Digital advertising impact is created by an interaction between multiple channels. This means it can sometimes be difficult to track your online sales funnel and interpret analytics. Attribution modeling is about understanding which ads, referrals and searches played a role in getting a customer to convert. Here are answers to some of the most commonly asked questions about Facebook attribution.
One thing we hear on a weekly basis from our customers is that attribution is causing them grey hair and often makes Facebook look really bad compared to other channels, while Facebook's own metrics show a very nice ROI. The main culprit tends to be Google Analytics, which most advertisers use to get an equal view of different online channels, as it shows multiple channels measured with the same method. While Google Analytics is an efficient and, even better, free and easy tool for keeping track of all of your online activities, it is very important to understand what it actually tracks and what it doesn't.
There are three main reasons Google Analytics shows much lower conversion numbers compared to Facebook. We’ll deep dive into those in more detail below.
- It gives full credit to last paid click regardless of channel.
- It’s not able to track Facebook’s view-through conversions.
- It’s not able to track cross-device conversions.
Which interaction gets the credit?
Facebook attributes a conversion to the last click the user has made on a Facebook ad (click-through or post click conversion), or, if no clicks happened, the last ad they've seen before converting (view-through or post view conversion). Google Analytics, on the other hand, gives credit to the last paid click by default, regardless of the channel, if any have happened.
For example, a user clicks on a Facebook ad for an interesting product but decides not to buy it. The next day he changes his mind, googles the product and clicks on a search ad; ending up on the same website to make the purchase. Facebook takes full credit for the sale, so does Google Adwords. For Google Analytics only the last click matters, so Facebook gets nothing.
Which interactions count?
While Google Analytics can track impressions of Google ads, there's no way to track Facebook impressions in Google Analytics. Facebook's default attribution window is 28 days post click and 1 day post view, but both can be selected for either 0, 1, 7 or 28 days. This means that anyone who saw an ad but did not click on it during the timeframe will count as a conversion on Facebook but not on Google Analytics. To get the numbers closer to each other, you can choose to look at only post click conversions in Facebook reporting.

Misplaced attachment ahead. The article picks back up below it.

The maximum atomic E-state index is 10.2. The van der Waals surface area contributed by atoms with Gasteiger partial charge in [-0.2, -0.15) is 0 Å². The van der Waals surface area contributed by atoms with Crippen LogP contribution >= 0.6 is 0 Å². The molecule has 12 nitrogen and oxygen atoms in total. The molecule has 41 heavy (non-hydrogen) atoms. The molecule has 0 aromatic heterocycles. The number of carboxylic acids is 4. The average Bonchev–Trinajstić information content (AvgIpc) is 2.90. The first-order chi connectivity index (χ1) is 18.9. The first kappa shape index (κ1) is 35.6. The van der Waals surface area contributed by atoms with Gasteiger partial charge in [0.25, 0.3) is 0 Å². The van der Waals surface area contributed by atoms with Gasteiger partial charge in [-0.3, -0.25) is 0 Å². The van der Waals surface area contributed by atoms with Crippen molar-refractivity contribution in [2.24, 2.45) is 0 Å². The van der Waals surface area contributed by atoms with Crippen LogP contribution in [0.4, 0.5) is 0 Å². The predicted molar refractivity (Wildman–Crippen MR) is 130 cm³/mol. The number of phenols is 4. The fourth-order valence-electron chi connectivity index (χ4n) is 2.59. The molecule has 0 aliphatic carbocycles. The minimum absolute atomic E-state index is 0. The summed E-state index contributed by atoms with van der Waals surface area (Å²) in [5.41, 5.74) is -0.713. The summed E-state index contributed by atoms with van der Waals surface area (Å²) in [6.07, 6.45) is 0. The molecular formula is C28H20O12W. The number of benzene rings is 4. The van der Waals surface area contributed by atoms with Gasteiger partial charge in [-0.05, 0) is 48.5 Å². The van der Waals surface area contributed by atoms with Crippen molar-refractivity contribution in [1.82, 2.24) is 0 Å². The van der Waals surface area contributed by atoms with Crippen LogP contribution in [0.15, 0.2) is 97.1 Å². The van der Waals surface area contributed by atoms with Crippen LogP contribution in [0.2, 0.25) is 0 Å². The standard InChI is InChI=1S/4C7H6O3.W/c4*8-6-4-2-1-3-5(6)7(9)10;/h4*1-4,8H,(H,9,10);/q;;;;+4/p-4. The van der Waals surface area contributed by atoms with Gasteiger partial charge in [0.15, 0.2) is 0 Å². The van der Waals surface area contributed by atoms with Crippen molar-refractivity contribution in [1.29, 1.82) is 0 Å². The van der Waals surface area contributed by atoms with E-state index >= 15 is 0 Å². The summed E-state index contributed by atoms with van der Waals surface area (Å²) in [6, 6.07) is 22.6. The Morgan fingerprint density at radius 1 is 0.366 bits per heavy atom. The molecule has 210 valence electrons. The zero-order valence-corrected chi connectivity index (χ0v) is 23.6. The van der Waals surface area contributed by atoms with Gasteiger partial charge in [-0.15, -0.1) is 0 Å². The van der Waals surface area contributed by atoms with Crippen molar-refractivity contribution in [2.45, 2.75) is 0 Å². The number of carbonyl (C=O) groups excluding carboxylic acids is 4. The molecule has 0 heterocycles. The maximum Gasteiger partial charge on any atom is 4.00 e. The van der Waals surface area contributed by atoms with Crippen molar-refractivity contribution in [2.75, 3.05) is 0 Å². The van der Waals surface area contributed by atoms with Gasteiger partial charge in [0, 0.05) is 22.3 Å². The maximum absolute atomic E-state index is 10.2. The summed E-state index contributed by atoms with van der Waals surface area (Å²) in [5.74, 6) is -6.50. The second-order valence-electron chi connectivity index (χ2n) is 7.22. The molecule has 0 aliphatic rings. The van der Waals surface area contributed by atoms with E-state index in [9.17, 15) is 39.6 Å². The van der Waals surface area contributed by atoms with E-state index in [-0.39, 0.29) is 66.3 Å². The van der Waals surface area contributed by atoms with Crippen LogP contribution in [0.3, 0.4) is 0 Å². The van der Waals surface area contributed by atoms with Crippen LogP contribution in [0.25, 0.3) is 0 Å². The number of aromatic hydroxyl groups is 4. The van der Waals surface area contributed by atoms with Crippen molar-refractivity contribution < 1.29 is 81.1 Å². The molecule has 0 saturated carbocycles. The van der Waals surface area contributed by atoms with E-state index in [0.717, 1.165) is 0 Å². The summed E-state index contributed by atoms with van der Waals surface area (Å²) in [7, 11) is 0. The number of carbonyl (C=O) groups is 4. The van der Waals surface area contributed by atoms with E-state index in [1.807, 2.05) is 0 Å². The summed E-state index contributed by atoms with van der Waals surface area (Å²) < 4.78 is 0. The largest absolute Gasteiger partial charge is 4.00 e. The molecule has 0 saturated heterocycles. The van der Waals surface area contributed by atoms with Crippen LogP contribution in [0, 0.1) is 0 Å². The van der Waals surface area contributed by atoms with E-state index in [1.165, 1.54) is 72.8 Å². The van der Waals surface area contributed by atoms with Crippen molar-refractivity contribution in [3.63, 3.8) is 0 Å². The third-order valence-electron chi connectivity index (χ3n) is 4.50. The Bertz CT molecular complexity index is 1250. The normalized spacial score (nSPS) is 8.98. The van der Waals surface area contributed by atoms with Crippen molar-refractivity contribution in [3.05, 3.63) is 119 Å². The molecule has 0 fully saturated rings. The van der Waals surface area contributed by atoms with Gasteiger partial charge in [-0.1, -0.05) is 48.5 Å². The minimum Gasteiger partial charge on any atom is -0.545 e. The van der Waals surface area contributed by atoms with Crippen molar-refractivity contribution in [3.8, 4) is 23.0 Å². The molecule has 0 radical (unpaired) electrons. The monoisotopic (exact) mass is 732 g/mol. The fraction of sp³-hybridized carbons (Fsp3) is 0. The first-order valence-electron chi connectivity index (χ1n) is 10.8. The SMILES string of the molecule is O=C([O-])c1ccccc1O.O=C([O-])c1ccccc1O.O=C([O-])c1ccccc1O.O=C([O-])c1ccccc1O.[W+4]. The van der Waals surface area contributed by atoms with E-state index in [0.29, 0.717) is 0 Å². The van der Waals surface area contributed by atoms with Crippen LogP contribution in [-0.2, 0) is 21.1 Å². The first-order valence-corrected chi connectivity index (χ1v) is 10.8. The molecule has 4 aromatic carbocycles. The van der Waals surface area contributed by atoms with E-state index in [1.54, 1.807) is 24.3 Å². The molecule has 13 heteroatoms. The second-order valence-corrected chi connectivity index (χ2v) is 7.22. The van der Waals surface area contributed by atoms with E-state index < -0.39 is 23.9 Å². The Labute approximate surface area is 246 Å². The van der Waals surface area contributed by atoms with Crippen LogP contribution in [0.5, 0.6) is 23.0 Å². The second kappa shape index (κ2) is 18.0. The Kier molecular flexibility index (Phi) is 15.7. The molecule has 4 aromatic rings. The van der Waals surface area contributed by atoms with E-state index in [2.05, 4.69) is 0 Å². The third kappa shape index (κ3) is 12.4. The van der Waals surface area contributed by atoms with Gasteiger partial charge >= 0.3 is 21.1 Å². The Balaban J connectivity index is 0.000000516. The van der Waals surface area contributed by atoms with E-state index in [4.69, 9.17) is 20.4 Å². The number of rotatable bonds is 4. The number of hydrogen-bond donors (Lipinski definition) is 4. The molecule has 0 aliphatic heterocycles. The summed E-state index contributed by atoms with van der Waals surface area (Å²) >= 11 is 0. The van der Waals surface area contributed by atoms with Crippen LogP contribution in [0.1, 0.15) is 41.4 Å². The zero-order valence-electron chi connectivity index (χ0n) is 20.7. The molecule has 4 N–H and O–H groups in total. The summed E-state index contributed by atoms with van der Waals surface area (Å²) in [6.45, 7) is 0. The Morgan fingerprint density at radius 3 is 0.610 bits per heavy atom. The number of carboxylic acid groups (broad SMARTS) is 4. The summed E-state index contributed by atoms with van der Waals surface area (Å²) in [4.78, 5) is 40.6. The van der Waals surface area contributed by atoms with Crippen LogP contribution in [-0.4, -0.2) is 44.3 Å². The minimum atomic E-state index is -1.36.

Which devices count?
One of Facebook's biggest advantages over its competition is the ability to link actions to users instead of cookies. In practice this means you can track and target the same user across all their browsers and devices as long as they are signed in to Facebook. Google Analytics, on the other hand, relies solely on cookies which means all tracking happens inside the same browser where the cookie was dropped.
Example: A user clicks on a Facebook ad on their mobile and finds something they want. Later that night they go directly to the same site on their computer to finalize the purchase. Facebook counts a cross-device conversion, but Google Analytics shows the source as direct traffic. To get these numbers closer, you can look at Facebook's cross-device reporting and only count the conversions happening on the same device.
Which numbers should I use?
In practice Facebook shows the most optimistic results on its performance and Google Analytics the most pessimistic ones. There's, unfortunately, no single right way to find the middle road. You can take a look at some of the most common attribution models offered by Google Analytics here, but ultimately each business needs to find the model that serves them the best. As Google Analytics does have the same limitations with all other channels as well, it's also possible to keep optimizing based on those. However, it's good to remember that the last click model often gives heavy preference to the channels that are lowest in the purchase funnel, i.e. most commonly search ads and retargeting.
How could I track more accurately?
To get a more accurate view of all their digital channels, many advertisers have chosen to go for a more robust tracking tool, like DoubleClick by Google or Adform. Facebook also recently entered the game with their tool Atlas. The advantage of these is that you can track impressions and the conversions that result from those in all channels, but this does require separately tagging each ad you make in each channel, which can be a very time-consuming operation. Facebook's Atlas is also promising to solve cross-device limitations by offering user tracking for other channels as well, so with its wider roll-out it could make serious waves in the analytics market.
How do I find the true value of Facebook?
While it does have the most extensive tracking of its own campaigns, even Facebook is unable to show the full ROI of the campaigns that would be needed to calculate the real ROI of your advertising. Users not being logged in to Facebook on their browsers, especially on mobile, still result in lots of untracked conversions - as does cross-device tracking in general.
One good solution for finding out the real value of your advertising is asking your Facebook representative to help you do a conversion lift test. This means splitting your audience in half and only showing ads to one half while conversions from both are tracked. This can also be combined with a brand recognition study to see the intangible uplift and, it typically results in a percentage figure that you can use to estimate the real ROI of your campaigns.
What kind of challenges are you facing with attribution setup? Did this post help you?